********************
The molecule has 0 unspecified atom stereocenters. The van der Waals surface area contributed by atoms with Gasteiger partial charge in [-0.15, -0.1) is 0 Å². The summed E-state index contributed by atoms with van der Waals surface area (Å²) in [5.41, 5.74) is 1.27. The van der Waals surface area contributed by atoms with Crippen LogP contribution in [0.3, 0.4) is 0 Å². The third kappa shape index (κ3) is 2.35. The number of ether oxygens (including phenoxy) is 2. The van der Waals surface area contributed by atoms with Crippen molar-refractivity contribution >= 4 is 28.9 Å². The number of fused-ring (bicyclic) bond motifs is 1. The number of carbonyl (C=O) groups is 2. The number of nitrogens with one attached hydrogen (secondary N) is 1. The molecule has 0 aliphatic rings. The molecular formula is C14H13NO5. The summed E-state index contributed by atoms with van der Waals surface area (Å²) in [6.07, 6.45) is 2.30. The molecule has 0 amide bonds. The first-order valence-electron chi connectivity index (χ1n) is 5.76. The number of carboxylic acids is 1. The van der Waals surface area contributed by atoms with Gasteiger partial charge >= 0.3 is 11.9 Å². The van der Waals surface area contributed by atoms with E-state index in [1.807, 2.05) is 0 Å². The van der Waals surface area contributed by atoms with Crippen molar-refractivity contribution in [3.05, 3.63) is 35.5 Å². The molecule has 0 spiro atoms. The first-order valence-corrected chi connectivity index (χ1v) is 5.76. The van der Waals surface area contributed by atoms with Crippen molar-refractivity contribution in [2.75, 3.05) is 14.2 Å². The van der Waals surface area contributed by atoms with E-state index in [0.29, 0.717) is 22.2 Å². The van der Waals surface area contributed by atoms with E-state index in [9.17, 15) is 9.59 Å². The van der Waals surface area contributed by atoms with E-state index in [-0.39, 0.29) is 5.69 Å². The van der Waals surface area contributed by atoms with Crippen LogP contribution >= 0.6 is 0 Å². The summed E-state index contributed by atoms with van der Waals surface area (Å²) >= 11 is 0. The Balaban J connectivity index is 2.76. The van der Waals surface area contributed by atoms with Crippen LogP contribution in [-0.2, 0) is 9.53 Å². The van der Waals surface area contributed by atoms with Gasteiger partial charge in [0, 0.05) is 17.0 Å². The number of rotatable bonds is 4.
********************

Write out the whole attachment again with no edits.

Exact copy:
The molecule has 0 unspecified atom stereocenters. The van der Waals surface area contributed by atoms with Gasteiger partial charge in [-0.15, -0.1) is 0 Å². The summed E-state index contributed by atoms with van der Waals surface area (Å²) in [5.41, 5.74) is 1.27. The van der Waals surface area contributed by atoms with Crippen LogP contribution in [0.3, 0.4) is 0 Å². The third kappa shape index (κ3) is 2.35. The number of ether oxygens (including phenoxy) is 2. The van der Waals surface area contributed by atoms with Crippen molar-refractivity contribution >= 4 is 28.9 Å². The number of fused-ring (bicyclic) bond motifs is 1. The number of carbonyl (C=O) groups is 2. The number of nitrogens with one attached hydrogen (secondary N) is 1. The molecule has 0 aliphatic rings. The molecular formula is C14H13NO5. The summed E-state index contributed by atoms with van der Waals surface area (Å²) in [6.07, 6.45) is 2.30. The molecule has 0 amide bonds. The first-order valence-electron chi connectivity index (χ1n) is 5.76. The number of carboxylic acids is 1. The van der Waals surface area contributed by atoms with Gasteiger partial charge >= 0.3 is 11.9 Å². The van der Waals surface area contributed by atoms with E-state index in [1.807, 2.05) is 0 Å². The van der Waals surface area contributed by atoms with Crippen molar-refractivity contribution in [3.05, 3.63) is 35.5 Å². The molecule has 0 spiro atoms. The first-order valence-corrected chi connectivity index (χ1v) is 5.76. The van der Waals surface area contributed by atoms with Crippen molar-refractivity contribution in [2.75, 3.05) is 14.2 Å². The van der Waals surface area contributed by atoms with E-state index in [0.29, 0.717) is 22.2 Å². The van der Waals surface area contributed by atoms with E-state index in [9.17, 15) is 9.59 Å². The van der Waals surface area contributed by atoms with E-state index in [-0.39, 0.29) is 5.69 Å². The van der Waals surface area contributed by atoms with Crippen LogP contribution >= 0.6 is 0 Å². The summed E-state index contributed by atoms with van der Waals surface area (Å²) >= 11 is 0. The Balaban J connectivity index is 2.76. The van der Waals surface area contributed by atoms with Crippen LogP contribution in [-0.2, 0) is 9.53 Å². The van der Waals surface area contributed by atoms with Gasteiger partial charge in [0, 0.05) is 17.0 Å². The number of rotatable bonds is 4.